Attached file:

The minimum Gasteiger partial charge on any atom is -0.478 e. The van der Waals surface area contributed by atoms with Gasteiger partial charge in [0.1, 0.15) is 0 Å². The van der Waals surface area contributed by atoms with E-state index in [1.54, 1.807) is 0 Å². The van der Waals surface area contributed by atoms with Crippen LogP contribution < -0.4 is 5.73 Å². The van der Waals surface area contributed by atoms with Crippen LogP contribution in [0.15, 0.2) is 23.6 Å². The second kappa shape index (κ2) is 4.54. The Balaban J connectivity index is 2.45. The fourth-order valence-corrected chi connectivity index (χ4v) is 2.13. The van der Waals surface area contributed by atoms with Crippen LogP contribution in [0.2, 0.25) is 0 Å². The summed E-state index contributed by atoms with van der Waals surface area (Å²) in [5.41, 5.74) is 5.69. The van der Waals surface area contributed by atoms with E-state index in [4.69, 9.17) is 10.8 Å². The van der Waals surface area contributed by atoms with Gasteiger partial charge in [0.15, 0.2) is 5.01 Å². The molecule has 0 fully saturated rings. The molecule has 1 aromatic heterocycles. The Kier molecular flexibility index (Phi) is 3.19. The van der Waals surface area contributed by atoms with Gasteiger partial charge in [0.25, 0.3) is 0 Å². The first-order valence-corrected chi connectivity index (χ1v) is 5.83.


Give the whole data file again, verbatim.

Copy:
The minimum Gasteiger partial charge on any atom is -0.478 e. The van der Waals surface area contributed by atoms with Gasteiger partial charge in [0.1, 0.15) is 0 Å². The van der Waals surface area contributed by atoms with E-state index in [1.54, 1.807) is 0 Å². The van der Waals surface area contributed by atoms with Crippen LogP contribution < -0.4 is 5.73 Å². The van der Waals surface area contributed by atoms with Crippen LogP contribution in [0.15, 0.2) is 23.6 Å². The second kappa shape index (κ2) is 4.54. The Balaban J connectivity index is 2.45. The fourth-order valence-corrected chi connectivity index (χ4v) is 2.13. The van der Waals surface area contributed by atoms with Crippen LogP contribution in [0.2, 0.25) is 0 Å². The summed E-state index contributed by atoms with van der Waals surface area (Å²) in [5.41, 5.74) is 5.69. The van der Waals surface area contributed by atoms with E-state index in [4.69, 9.17) is 10.8 Å². The van der Waals surface area contributed by atoms with Gasteiger partial charge in [0.15, 0.2) is 5.01 Å². The molecule has 0 fully saturated rings. The molecule has 1 aromatic heterocycles. The Kier molecular flexibility index (Phi) is 3.19. The van der Waals surface area contributed by atoms with Gasteiger partial charge in [0.25, 0.3) is 0 Å². The first-order valence-corrected chi connectivity index (χ1v) is 5.83.